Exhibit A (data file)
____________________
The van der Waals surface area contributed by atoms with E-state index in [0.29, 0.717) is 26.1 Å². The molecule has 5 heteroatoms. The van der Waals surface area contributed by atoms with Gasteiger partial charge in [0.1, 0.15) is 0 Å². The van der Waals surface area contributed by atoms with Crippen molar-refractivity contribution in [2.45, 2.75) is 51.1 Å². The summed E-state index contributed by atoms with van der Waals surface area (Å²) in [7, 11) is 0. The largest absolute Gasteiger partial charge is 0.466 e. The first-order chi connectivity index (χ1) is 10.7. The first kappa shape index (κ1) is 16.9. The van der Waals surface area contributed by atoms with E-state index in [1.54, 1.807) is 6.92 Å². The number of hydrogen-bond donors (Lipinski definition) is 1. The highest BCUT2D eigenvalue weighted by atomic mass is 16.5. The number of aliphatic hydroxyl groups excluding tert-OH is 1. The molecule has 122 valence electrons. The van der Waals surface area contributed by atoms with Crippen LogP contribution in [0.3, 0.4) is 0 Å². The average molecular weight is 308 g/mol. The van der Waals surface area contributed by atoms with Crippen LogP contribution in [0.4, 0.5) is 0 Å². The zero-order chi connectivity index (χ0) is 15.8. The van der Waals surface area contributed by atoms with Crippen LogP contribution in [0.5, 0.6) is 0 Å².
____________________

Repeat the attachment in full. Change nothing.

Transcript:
The van der Waals surface area contributed by atoms with E-state index in [0.29, 0.717) is 26.1 Å². The molecule has 5 heteroatoms. The van der Waals surface area contributed by atoms with Gasteiger partial charge in [0.1, 0.15) is 0 Å². The van der Waals surface area contributed by atoms with Crippen molar-refractivity contribution in [2.45, 2.75) is 51.1 Å². The summed E-state index contributed by atoms with van der Waals surface area (Å²) in [7, 11) is 0. The largest absolute Gasteiger partial charge is 0.466 e. The first-order chi connectivity index (χ1) is 10.7. The first kappa shape index (κ1) is 16.9. The van der Waals surface area contributed by atoms with E-state index in [1.54, 1.807) is 6.92 Å². The number of hydrogen-bond donors (Lipinski definition) is 1. The highest BCUT2D eigenvalue weighted by atomic mass is 16.5. The number of aliphatic hydroxyl groups excluding tert-OH is 1. The molecule has 122 valence electrons. The van der Waals surface area contributed by atoms with Crippen LogP contribution in [0.3, 0.4) is 0 Å². The average molecular weight is 308 g/mol. The van der Waals surface area contributed by atoms with Crippen LogP contribution in [0.4, 0.5) is 0 Å². The zero-order chi connectivity index (χ0) is 15.8. The van der Waals surface area contributed by atoms with Crippen LogP contribution in [0.5, 0.6) is 0 Å².